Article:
Geez, it’s been a long time since I posted anything!
As I promised back at the beginning of the year, there are big changes coming to The Filthy Kitchen Blog. I’m still going to be posting my recipes and tasty treats, but I’m also going to start adding more food for thought.
The main reason I haven’t been writing here is that I’m in my last year of college (finally!) and working on my senior thesis. Food means so, so much to me. It’s a huge part of the communities I come from. I plan on going to culinary school after I graduate, but for now, I want to use the academic skills I’ve been learning to focus on where I come from and the food I love. I’m using my senior thesis to focus on the history of gumbo. In doing so, I hope to tell the story of countless black women who, through resilience and ingenuity, created Louisiana’s most well-loved dish. I’m calling it “Darkening the Roux:Black Women and the Rise of Gumbo.”
“Darken the Roux” is an exploration of the impact of black women on Cajun and Creole foodways in America. By tracing the history of gumbo’s many components and incarnations, we are able to place black women firmly at the conception of Louisiana’s most iconic dish. I originally set out to write a history of Cajun foodways throughout southwestern Louisiana. In the course of my research, I noticed many very conspicuous gaps in information. While (predominantly white) authors writing about Louisiana’s culinary history are willing to pay lips service to the fact that blacks have had an influence on the creation of many Cajun and Creole dishes, they are reluctant to elaborate. For instance, we know that okra was brought to the United States from Africa as part of the Trans-Atlantic Slave Trade, but food writers refuse to pinpoint gumbo itself as an African dish. While Louisiana gumbo is evidence of the myriad ways in which cultures have come together and interacted throughout history, its origins and its variations are African and black by nature. In researching black foodways of the American south, I found that nearly all texts exclude Louisiana’s cuisine and its history of black home cooks and chefs. “Darken the Roux” aims to fill in the gaps, and give voice to the black women who have been left out of Louisiana’s rich and colorful culinary story.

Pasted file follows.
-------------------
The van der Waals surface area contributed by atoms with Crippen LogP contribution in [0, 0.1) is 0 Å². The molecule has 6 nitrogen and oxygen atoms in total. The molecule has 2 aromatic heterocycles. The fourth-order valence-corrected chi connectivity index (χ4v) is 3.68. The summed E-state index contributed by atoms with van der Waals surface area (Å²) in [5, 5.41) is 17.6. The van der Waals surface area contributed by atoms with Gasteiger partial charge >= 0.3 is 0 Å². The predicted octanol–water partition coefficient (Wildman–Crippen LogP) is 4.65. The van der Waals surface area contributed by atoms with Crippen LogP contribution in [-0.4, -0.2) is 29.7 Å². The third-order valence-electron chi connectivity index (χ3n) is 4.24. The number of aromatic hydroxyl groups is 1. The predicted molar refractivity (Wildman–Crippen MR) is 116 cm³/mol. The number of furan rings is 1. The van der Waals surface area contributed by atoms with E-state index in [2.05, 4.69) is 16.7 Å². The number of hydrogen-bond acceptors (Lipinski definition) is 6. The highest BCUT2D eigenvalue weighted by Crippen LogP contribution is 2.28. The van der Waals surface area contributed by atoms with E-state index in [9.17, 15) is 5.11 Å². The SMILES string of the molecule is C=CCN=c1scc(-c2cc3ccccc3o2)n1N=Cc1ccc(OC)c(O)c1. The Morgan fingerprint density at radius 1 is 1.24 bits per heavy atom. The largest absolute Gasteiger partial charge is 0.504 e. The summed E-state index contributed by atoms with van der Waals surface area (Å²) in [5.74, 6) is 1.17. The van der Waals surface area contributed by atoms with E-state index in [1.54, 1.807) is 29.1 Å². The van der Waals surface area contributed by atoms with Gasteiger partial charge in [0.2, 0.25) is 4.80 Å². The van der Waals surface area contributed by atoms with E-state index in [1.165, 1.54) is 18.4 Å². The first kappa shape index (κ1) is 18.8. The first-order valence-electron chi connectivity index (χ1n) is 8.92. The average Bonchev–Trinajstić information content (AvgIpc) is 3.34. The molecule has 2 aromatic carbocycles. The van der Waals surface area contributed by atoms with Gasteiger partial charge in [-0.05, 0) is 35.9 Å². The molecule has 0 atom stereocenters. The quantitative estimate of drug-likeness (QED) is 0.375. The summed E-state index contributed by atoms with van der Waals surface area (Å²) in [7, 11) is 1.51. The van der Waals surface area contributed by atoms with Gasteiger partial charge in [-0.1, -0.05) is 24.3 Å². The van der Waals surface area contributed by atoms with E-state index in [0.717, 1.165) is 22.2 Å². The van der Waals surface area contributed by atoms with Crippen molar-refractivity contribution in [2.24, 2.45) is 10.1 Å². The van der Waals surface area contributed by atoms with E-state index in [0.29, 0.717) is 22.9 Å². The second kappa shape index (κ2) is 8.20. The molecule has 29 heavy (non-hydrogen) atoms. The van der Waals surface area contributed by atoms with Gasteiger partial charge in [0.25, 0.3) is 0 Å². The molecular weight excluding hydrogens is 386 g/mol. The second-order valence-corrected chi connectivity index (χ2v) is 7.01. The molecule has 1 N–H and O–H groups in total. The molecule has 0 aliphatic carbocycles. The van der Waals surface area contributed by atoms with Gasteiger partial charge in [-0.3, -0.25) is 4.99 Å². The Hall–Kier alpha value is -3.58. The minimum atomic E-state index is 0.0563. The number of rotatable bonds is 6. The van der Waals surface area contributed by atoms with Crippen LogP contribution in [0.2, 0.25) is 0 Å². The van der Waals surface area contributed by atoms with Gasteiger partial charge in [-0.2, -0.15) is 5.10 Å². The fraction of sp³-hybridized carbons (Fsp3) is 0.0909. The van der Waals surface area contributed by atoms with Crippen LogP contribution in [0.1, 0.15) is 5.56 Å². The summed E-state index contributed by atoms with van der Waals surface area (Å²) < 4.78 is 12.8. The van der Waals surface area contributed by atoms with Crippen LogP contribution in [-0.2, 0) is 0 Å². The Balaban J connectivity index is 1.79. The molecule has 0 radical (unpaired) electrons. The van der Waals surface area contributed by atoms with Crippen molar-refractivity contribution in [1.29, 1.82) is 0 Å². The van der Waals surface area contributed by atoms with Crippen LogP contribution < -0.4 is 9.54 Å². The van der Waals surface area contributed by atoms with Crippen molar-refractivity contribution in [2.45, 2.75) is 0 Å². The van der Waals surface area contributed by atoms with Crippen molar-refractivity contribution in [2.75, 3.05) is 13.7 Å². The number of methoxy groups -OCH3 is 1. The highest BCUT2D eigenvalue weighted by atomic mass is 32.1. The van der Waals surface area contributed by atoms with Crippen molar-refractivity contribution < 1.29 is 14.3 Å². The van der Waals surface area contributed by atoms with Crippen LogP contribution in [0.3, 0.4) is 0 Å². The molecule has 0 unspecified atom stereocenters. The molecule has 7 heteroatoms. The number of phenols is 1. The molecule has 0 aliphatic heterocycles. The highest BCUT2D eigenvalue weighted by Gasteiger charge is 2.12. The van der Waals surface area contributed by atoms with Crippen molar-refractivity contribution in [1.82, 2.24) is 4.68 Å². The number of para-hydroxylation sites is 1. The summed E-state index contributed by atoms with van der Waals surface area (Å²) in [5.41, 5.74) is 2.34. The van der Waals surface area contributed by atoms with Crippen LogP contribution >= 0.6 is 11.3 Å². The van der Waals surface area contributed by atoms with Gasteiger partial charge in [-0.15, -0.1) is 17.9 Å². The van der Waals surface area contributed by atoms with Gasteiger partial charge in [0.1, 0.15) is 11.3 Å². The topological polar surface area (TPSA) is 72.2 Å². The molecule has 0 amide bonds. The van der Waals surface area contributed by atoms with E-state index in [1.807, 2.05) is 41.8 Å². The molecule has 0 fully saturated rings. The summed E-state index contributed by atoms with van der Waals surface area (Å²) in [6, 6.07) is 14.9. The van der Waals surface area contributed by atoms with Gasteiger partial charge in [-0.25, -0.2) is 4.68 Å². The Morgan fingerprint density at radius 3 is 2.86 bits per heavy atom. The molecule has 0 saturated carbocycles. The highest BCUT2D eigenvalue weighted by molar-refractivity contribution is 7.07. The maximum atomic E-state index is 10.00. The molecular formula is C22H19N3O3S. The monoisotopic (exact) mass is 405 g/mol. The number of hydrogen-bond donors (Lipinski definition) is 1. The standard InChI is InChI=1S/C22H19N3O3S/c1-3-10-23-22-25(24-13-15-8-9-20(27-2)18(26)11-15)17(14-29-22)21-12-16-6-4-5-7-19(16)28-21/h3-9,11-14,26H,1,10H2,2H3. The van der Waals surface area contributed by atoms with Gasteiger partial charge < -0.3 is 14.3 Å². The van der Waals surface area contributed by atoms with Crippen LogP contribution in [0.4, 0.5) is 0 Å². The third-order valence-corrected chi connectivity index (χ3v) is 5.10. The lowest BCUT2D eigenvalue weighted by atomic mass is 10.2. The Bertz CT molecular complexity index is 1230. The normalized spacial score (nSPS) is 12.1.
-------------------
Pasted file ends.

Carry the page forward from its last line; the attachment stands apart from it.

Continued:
Each time I make some progress in writing it, you all will be the first to see it!
Thanks for sticking with me, folks. Here’s to culinary discovery!